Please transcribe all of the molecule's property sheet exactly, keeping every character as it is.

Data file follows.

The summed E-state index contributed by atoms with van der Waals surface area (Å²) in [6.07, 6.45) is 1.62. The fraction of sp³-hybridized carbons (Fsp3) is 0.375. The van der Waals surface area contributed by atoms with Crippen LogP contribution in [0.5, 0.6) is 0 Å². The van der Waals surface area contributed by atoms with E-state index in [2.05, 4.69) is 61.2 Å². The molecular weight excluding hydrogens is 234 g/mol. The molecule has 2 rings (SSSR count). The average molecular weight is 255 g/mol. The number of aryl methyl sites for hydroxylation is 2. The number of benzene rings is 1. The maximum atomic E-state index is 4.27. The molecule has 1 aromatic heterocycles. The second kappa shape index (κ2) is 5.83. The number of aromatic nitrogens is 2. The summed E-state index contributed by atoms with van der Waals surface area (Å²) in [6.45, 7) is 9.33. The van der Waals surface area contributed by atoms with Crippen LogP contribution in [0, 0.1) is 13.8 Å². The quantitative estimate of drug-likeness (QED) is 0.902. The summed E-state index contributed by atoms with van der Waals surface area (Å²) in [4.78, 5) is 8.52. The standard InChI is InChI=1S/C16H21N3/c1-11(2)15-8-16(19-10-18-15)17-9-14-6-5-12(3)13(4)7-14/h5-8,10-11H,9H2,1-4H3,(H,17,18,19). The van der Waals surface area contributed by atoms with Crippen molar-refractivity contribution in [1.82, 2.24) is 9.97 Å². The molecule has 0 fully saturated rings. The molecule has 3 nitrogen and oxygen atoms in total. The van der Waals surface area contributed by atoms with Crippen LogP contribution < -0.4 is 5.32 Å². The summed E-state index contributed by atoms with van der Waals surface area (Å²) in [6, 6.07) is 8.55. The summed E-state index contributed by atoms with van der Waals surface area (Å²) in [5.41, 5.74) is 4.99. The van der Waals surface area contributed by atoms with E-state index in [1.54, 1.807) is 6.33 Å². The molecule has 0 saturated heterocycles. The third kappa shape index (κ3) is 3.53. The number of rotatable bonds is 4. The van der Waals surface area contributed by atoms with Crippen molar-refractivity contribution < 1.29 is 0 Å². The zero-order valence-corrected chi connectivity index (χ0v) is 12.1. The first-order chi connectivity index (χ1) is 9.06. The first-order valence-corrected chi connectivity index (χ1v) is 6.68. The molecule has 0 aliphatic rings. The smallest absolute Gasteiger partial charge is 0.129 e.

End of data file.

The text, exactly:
The summed E-state index contributed by atoms with van der Waals surface area (Å²) in [6.07, 6.45) is 1.62. The fraction of sp³-hybridized carbons (Fsp3) is 0.375. The van der Waals surface area contributed by atoms with Crippen LogP contribution in [0.5, 0.6) is 0 Å². The van der Waals surface area contributed by atoms with E-state index in [2.05, 4.69) is 61.2 Å². The molecular weight excluding hydrogens is 234 g/mol. The molecule has 2 rings (SSSR count). The average molecular weight is 255 g/mol. The number of aryl methyl sites for hydroxylation is 2. The number of benzene rings is 1. The maximum atomic E-state index is 4.27. The molecule has 1 aromatic heterocycles. The second kappa shape index (κ2) is 5.83. The number of aromatic nitrogens is 2. The summed E-state index contributed by atoms with van der Waals surface area (Å²) in [6.45, 7) is 9.33. The van der Waals surface area contributed by atoms with Crippen LogP contribution in [0, 0.1) is 13.8 Å². The quantitative estimate of drug-likeness (QED) is 0.902. The summed E-state index contributed by atoms with van der Waals surface area (Å²) in [4.78, 5) is 8.52. The standard InChI is InChI=1S/C16H21N3/c1-11(2)15-8-16(19-10-18-15)17-9-14-6-5-12(3)13(4)7-14/h5-8,10-11H,9H2,1-4H3,(H,17,18,19). The van der Waals surface area contributed by atoms with Crippen molar-refractivity contribution in [1.82, 2.24) is 9.97 Å². The molecule has 0 fully saturated rings. The molecule has 3 nitrogen and oxygen atoms in total. The van der Waals surface area contributed by atoms with Crippen LogP contribution < -0.4 is 5.32 Å². The summed E-state index contributed by atoms with van der Waals surface area (Å²) in [6, 6.07) is 8.55. The summed E-state index contributed by atoms with van der Waals surface area (Å²) in [5.41, 5.74) is 4.99. The van der Waals surface area contributed by atoms with E-state index in [1.54, 1.807) is 6.33 Å². The molecule has 0 saturated heterocycles. The third kappa shape index (κ3) is 3.53. The number of rotatable bonds is 4. The van der Waals surface area contributed by atoms with Crippen molar-refractivity contribution < 1.29 is 0 Å². The zero-order valence-corrected chi connectivity index (χ0v) is 12.1. The first-order chi connectivity index (χ1) is 9.06. The first-order valence-corrected chi connectivity index (χ1v) is 6.68. The molecule has 0 aliphatic rings. The smallest absolute Gasteiger partial charge is 0.129 e.